Composed of eight buildings between Franklin and Valencia Streets, the “Market Street Masonry Discontiguous District” doesn’t exactly roll off the tongue. But if you’d like to roll around the district, there is a self-guided walking tour of the eight buildings which are being considering for Landmark designations.

For each building, the architects utilized a formal three-part arrangement consisting of a base (often with a commercial storefront), main portion or column (often with residential floors), and decorative top with either a projecting cornice or decorative parapet. Projecting bay windows visually reinforce the vertical emphasis, while increasing the light and air into the interior of many of the buildings.

All of the buildings are well-preserved examples and retain character-defining features, such as elaborate cornices, pattern brickwork, and unaltered historic storefronts with their glass transom lights, bronze plate glass window frames and decorative bases.

Each of the eight buildings were constructed between 1911 and 1925, commonly known as the Reconstruction Period, and “relate to each other as a group because of the period in which they were constructed, their high-style design, and fire-proof masonry construction.”
1693 Market Street
The addresses and brief overview for the potentially landmarked eight:

1. 150 Franklin Street is located on a 120’ x 50’ through lot on the southeast corner of Franklin and Fell Streets. Built in 1912, 150 Franklin Street is a 5-story, concrete frame and brick apartment building, designed in the Classical Revival style.
2. 20 Franklin Street, AKA 1580-1598 Market Street is located on an irregular 97’ x 100’ lot at the northeast corner of Market and Franklin Streets. Built in 1917, 1580-1598 Market Street is a six-story, steel-frame, apartment and commercial building designed in the Classical Revival style.
3. 1649-1651 Market Street is located on a 124’x56’ lot at the southwest corner of Market and Brady Streets. Built in 1912, 1649-1651 Market Street is a five-story reinforced concrete frame apartment and commercial building designed in the Classical Revival style.
4. 1657 Market Street is located on a 25’x124’ lot on the south side of Market Street, between Brady and Gough Streets, with a rear elevation facing Stevenson Street. Built in 1911, 1657 Market Street is a five-story, reinforced concrete and timber-frame residential hotel with ground floor retail designed in the Venetian Revival style.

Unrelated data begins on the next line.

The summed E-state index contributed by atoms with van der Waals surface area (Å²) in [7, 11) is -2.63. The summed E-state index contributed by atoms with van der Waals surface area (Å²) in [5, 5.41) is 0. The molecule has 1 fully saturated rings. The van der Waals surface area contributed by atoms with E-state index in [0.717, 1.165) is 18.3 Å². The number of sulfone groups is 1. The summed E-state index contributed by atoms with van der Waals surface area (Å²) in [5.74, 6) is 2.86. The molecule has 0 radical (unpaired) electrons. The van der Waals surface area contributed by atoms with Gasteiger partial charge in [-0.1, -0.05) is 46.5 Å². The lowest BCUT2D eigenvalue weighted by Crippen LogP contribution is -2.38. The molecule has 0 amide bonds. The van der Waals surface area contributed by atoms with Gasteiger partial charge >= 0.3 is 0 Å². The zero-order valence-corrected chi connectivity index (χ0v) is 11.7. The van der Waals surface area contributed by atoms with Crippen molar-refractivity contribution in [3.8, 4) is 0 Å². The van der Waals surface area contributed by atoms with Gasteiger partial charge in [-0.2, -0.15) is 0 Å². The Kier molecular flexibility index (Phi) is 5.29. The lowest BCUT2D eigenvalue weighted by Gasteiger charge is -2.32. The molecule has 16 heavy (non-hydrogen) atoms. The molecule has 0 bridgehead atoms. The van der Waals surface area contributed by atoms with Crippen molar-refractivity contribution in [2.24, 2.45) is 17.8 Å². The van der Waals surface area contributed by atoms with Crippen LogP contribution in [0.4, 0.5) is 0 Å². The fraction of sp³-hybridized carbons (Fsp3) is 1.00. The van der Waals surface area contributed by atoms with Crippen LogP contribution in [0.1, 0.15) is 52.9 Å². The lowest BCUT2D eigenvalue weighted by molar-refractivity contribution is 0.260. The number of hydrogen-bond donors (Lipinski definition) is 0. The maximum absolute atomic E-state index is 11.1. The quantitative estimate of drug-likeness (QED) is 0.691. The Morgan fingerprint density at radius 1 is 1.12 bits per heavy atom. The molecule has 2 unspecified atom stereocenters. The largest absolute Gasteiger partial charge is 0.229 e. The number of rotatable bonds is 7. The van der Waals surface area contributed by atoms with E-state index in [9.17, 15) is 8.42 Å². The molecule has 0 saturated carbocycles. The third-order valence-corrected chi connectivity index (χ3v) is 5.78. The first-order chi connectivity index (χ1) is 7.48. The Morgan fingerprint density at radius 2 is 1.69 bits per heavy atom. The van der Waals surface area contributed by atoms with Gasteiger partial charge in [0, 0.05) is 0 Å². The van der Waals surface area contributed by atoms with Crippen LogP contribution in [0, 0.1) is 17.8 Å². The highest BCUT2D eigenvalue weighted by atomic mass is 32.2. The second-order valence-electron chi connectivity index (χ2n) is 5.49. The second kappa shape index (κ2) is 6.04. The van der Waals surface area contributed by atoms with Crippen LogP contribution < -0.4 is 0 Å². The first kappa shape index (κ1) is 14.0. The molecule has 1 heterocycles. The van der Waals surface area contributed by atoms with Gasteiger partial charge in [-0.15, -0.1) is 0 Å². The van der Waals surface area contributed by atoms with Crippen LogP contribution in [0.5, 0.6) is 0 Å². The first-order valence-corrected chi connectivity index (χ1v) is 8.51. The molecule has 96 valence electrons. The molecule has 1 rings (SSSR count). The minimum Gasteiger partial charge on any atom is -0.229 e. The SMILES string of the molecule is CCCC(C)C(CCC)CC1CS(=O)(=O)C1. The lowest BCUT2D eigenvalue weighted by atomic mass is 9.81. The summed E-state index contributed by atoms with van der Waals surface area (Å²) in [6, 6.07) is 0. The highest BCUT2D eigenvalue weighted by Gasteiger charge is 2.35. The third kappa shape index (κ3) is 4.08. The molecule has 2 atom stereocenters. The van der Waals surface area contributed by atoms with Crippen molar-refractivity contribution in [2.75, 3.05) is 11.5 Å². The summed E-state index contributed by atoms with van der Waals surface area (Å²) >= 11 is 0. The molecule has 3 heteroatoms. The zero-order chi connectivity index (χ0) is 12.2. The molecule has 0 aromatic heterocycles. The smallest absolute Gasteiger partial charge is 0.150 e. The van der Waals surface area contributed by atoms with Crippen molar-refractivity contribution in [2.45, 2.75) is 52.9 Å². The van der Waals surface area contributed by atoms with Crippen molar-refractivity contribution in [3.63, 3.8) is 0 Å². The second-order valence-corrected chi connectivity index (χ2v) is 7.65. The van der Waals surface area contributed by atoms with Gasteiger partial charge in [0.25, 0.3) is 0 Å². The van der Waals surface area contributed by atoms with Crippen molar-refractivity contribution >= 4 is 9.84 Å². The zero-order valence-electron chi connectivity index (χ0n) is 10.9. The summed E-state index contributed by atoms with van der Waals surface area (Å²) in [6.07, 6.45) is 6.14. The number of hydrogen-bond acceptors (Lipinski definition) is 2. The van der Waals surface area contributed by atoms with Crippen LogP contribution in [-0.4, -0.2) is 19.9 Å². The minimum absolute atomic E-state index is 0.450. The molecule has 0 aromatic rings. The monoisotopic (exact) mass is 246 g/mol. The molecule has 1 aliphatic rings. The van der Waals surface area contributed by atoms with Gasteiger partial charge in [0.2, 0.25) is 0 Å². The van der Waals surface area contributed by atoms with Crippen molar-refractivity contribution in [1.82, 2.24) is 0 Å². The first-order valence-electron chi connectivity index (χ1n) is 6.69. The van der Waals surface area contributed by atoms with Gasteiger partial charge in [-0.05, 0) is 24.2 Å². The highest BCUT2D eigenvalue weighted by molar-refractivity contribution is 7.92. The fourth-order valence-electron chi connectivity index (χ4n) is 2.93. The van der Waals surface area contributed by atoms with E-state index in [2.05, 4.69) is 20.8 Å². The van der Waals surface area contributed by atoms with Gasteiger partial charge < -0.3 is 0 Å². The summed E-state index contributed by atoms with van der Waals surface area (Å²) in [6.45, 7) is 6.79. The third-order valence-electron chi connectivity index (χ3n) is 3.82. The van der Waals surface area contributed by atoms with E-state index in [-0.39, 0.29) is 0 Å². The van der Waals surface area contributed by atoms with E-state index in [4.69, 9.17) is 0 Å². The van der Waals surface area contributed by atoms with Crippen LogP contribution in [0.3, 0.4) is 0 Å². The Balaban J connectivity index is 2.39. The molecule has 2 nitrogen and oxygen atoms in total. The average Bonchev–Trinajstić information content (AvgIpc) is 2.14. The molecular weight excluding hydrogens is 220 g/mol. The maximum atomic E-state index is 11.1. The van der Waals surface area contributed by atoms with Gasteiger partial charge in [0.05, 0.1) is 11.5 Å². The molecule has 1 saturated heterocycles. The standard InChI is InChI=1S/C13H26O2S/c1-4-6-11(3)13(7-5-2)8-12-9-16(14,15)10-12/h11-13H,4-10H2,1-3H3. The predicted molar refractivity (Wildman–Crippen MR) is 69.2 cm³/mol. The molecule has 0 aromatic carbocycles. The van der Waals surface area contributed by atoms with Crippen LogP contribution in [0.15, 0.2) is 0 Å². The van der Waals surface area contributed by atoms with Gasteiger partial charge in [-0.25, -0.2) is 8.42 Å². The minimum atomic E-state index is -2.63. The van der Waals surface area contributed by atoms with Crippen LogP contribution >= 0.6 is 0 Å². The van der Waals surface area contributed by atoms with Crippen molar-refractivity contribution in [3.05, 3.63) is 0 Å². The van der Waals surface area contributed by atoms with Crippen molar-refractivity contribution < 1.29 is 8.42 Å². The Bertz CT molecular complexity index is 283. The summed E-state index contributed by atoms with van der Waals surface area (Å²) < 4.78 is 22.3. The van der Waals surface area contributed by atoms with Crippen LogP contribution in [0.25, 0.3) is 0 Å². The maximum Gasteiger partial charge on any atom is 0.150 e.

5. 1666-1668 Market Street is located on an irregular 27.5’x86’ through lot on the north side of Market Street, between Gough and Rose Streets. Built in 1913, 1666-1668 Market Street is a five-story, concrete-frame residential hotel with a commercial ground floor designed in the Colonial Revival style.
6. 1670-1680 Market Street is located on an irregular 55’x120’ through lot on the north side of Market Street, between Gough and Rose Streets. Built in 1923, the Gaffney Building is a six-story, reinforced concrete, steel frame, apartment and commercial building designed in the Renaissance Revival style.
7. 1687 Market Street is located on an irregular 45’ x 124’ through lot to Stevenson Street at the southwest corner of Market and Gough Streets. Built in 1925, the Edward McRoskey Mattress Factory Co. building is a two-story plus mezzanine, concrete frame, commercial building designed in the Classical Revival style.
8. 1693-1695 Market Street is located on an irregular 34’ x 124’ through lot to Stevenson Street, on the south side of Market Street between Gough and Valencia Streets. Constructed in 1914, 1693-1695 Market Street is a five-story, concrete-frame, residential hotel and commercial building designed in the Renaissance Revival style.
And with respect to the purpose and impact of landmarking the buildings:

The purpose of individual Landmark and local Landmark District designation is to recognize the historical and architectural significance of buildings, structures.

A second process, the National Register Certification of the local Landmark District, will qualify the buildings for additional Federal preservation incentives. These incentives include façade easements and Federal Tax Credits.

Lastly, the official commitment of a Landmark District designation ensures that historic properties are not negatively affected by future development in the neighborhood.